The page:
Mauldin said he was inspired to become an author after watching an episode of “20/20” with his mom.

“The show was talking about why girls read better than boys,” he said. “One of the reasons was that girls have more materials geared towards them than boys.”

He found that fact to be disappointing. He was also disheartened to learn that states were projecting the number of prison and jail cells they would need based on the number of Black males failing reading in the third grade.

“That upsets me,” said Mauldin. However, he didn’t just get upset. He decided to take action. He wrote the book, hoping it would appeal to the interest of his male peers and encourage them to read more.

Mauldin’s favorite books include the popular “Diary of Wimpy Kid” series and Captain Underpants books.

He understands that some of his peers don’t like reading but wants them to understand that it is necessary.

“It’s just something that you have to do to make a better life,” he said. “You can get a better job. The more you know and read, the better your life will be.”

Like her son, Mauldin’s mother Angela Mauldin, was dismayed to hear the startling statistics about literacy and black male students.

“It’s a shame,” she said. “As parents, we can’t continue to blame the system. We have to take responsibility and we have to take action to ensure that we are encouraging our children to read.”

Mauldin said he reads an average of two books a month and is currently working on the concept for his next project. He’s considering writing about a character that wishes his toy frog to life or another book on sports. It would be similar to his first book but would talk about football instead of basketball.

When asked how he comes up with ideas, he said: “I just have a big imagination.”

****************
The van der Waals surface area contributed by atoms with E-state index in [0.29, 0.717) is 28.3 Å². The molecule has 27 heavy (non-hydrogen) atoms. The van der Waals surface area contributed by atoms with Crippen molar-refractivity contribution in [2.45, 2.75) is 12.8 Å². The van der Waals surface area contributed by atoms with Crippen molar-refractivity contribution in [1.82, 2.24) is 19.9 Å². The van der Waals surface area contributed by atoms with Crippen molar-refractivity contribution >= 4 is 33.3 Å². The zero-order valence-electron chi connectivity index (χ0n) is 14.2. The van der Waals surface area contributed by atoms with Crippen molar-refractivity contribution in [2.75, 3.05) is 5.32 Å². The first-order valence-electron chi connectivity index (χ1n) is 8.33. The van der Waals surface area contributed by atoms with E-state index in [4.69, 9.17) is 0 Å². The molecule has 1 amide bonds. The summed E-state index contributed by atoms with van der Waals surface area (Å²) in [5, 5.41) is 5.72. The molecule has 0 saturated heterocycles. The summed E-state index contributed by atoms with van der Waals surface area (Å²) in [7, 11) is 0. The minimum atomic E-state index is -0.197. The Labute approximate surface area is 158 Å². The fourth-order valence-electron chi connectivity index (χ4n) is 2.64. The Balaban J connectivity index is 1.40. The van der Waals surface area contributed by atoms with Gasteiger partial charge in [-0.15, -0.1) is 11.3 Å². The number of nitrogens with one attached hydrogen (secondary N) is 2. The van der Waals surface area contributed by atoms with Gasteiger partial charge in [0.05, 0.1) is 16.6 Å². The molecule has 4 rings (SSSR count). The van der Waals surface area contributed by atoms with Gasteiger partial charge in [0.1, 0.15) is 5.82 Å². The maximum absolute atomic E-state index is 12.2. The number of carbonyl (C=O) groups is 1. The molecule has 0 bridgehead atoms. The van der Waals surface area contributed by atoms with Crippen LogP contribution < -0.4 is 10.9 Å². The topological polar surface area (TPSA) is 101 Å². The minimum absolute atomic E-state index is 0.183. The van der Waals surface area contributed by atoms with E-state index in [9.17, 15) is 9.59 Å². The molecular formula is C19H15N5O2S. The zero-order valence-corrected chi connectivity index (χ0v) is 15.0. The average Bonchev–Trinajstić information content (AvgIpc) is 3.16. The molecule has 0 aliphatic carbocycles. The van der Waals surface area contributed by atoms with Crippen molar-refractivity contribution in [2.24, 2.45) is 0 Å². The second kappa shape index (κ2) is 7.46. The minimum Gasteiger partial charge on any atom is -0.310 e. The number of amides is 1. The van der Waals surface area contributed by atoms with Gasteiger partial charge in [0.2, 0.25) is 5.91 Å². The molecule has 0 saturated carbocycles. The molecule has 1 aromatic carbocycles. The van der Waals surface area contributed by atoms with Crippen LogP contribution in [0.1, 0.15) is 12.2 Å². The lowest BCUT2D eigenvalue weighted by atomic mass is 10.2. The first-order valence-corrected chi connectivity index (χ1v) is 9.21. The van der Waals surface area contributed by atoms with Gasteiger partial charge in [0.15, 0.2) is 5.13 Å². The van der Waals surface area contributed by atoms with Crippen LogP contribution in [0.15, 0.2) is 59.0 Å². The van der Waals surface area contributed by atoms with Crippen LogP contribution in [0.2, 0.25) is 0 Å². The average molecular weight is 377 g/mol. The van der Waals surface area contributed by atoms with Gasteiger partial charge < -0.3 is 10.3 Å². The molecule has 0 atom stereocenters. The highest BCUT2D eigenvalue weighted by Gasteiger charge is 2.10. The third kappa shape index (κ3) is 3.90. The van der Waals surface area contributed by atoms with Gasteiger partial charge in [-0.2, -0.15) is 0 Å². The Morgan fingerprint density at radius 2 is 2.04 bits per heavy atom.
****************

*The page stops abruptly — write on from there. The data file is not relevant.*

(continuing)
Never too young

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Lauryn Marie Burks, 6

He’s not the only one with an active imagination. At the age of 5, Lauryn Marie Burks became an author before she could write a complete sentence.

One day while rushing to get dressed, Lauryn remarked how much easier it would be if she had 100 hands. Her father Robert Burks thought it sounded like a great concept for a story.

Later that night, he and wife Kim asked Lauryn to expand on the idea. What would she do with 100 hands? She rattled off her list of things she’d do and the adventures she’d take if she had 50 pair of hands.

Her parents dictated her ideas and worked with an illustrator to publish the book “My 100 Hands” about Lauryn and all her digits.

Lauryn’s favorite book is “Snug House, Bug House” by Susan Schade and Jon Buller. She also enjoys reading “Betty and Veronica” comic books because she said, “They say weird stuff.”

Lauryn wants to encourage other kids to read to as well.

“You learn new facts everyday,” she said. “You can learn new things your mom, dad or teacher haven’t told you.”

“My 100 Hands” is available for purchase at Park Roads Books.